From Peking Duck to the 2008 Olympics, China asserts its identity.
08.05.2007 - 13.05.2007 26 °C
From streetside holes-in-the-wall to among the highest priced restaurants, Peking duck is a beloved dish in Beijing.
At the lowest prices, the mahogony-colored ducks, basked in plum sauce, hang from the necks in windows ready for eating. At more upscale joints, revellers must call ahead for a ready-made duck, then turn up and watch it be carved with great care on a wheeled cart in front of the table.
"Made in China," reputed to be one of Beijing's finest duck houses, costs a mere $25 for a meal with multiple side dishes and drinks. Located in the Grand Hyatt, in anywhere-international waters, the restaurant manages to create an intimate space where diners can watch the cooks through glass windows while enjoying the heavenly crispness of duck skin and meat wrapped in thin pancakes, tortilla style.
The dish, traditional and straightforward, is, in some ways, a stamp of the old Beijing, which has survived a century of political, cultural, and economic upheaval.
As the city races toward some newly-created identity, it's interesting to see that the food, in some ways, very much remains the same. Besides the spruced up (and more hygenic) nicities at upscale restaurants like Made in China, the food retains a strong link to what's sold at street level.
The last few days we've spent tasting much of what Beijing has to offer. We didn't need to wander far as the streets are teeming with fruit-sellers and subsistence level cooks grilling, baking, and frying for their customers' immediate gratification.
In the mornings we've picked up "Beijing Breakfast," a crepe smeared with eggs and sauces and folded over crispy-fried dough and sold at a street stand. Also in front of our hotel, we ate bread baked in some kind of portable tandoor oven, filled with a spicy anise-spice mixture. And we can't forget the egg woman, who appears under the subway station overpass frying little quail eggs into balls, pasted sauces, on a stick.
Much has been written about Beijing's Olympic fever, the storyline of which is often how the city is modernizing rapidly to put on a good show for the international audience.
The Olympics are a way to showcase the nation's standing in the world, as is true for most hosting countries. But China seems to have something added to prove. This nation, the Chinese seem to be saying, has moved beyond the age of cheap knock-offs to an economic and political player of equal standing on the globe.
Everywhere, there are prideful reminders of the coming "One world, One Dream" games. At nearly every tourist destination, t-shirts and Olpmic kitch is sold. "Friendlies," the cutsy five-figure mascot, appear on subway ads to snuggly stuffed replicas sold in the austere People's Congress. An entire glass building has been constructed on the outskirts of downtown for the Olympic organizing committee.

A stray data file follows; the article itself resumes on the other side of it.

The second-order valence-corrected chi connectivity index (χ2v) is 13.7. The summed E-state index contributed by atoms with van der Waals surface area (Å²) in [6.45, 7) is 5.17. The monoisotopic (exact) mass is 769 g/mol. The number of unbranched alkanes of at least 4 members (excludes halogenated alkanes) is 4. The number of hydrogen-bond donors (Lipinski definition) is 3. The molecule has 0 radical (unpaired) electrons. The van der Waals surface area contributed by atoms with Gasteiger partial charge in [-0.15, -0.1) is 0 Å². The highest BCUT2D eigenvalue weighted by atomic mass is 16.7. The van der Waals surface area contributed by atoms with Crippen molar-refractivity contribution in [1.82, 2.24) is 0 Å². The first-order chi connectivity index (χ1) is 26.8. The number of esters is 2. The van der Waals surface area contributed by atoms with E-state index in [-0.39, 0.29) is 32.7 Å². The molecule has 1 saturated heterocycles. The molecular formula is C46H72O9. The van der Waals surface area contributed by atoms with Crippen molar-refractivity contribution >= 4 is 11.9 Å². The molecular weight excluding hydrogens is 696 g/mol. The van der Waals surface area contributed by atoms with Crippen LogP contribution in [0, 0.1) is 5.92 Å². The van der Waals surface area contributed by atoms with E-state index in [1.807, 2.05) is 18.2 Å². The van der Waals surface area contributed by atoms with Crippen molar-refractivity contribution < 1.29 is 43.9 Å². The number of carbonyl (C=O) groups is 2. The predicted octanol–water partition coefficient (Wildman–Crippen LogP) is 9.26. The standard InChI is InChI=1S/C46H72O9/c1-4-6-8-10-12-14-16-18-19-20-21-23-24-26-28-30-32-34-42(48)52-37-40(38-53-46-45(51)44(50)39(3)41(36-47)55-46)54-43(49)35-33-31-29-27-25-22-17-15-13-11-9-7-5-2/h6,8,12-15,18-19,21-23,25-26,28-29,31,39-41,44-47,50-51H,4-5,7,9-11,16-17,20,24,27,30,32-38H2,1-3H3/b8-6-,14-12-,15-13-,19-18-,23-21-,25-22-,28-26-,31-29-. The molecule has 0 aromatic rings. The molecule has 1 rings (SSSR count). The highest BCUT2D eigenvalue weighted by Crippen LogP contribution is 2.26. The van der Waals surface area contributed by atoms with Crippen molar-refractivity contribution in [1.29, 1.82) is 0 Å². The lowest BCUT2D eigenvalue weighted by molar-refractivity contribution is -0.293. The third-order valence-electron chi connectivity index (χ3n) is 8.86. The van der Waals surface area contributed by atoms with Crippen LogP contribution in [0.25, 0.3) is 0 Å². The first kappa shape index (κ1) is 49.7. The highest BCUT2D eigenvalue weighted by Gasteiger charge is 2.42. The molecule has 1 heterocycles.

We wonder how Beijing will hold itself together next year. Fifteen years ago, at a previous international gathering, students used the opportunity to press for greater political freedoms. Will the Olympics spark a new effort?
Despite all the dazzling new buildings (which pay no attention to the streetscape, or even to each other), an older Beijing persists, which both tempts and tests us.
The bathrooms (on a star-rating system) are mostly flushable pit toilets without toilet paper. The traffic, as we found out yesterday on a ride to a section of the Great Wall, is trecherous, with cars and heavily-loaded trucks passing eachother, sometimes two abreast.
When the subway doors open, the waiting crowd rushes forward trying to beat one another for coveted seats (sometimes people forgo the train to wait for the next one so they can be first in line for seats).
The air has been relatively clear, but people tell us that the skies turn yellow and choking during the winter.
Soldiers march in long lines along Tian'anmen Square and police and military are stationed everywhere, their uniforms disguising very youthful face fuzz even as they cut an impressively straight pose. Mao's portrait above the gate to the Forbidden City is the most distinctive (and imposing?) element to the massively unadorned square.
Today we leave the city on a six-hour train ride south to Taishan, one of China's holy mountains. From there we will make our way through silk-production territory on our way to Shanghai.
We're curious how the landscape, food, and people change with the passing miles.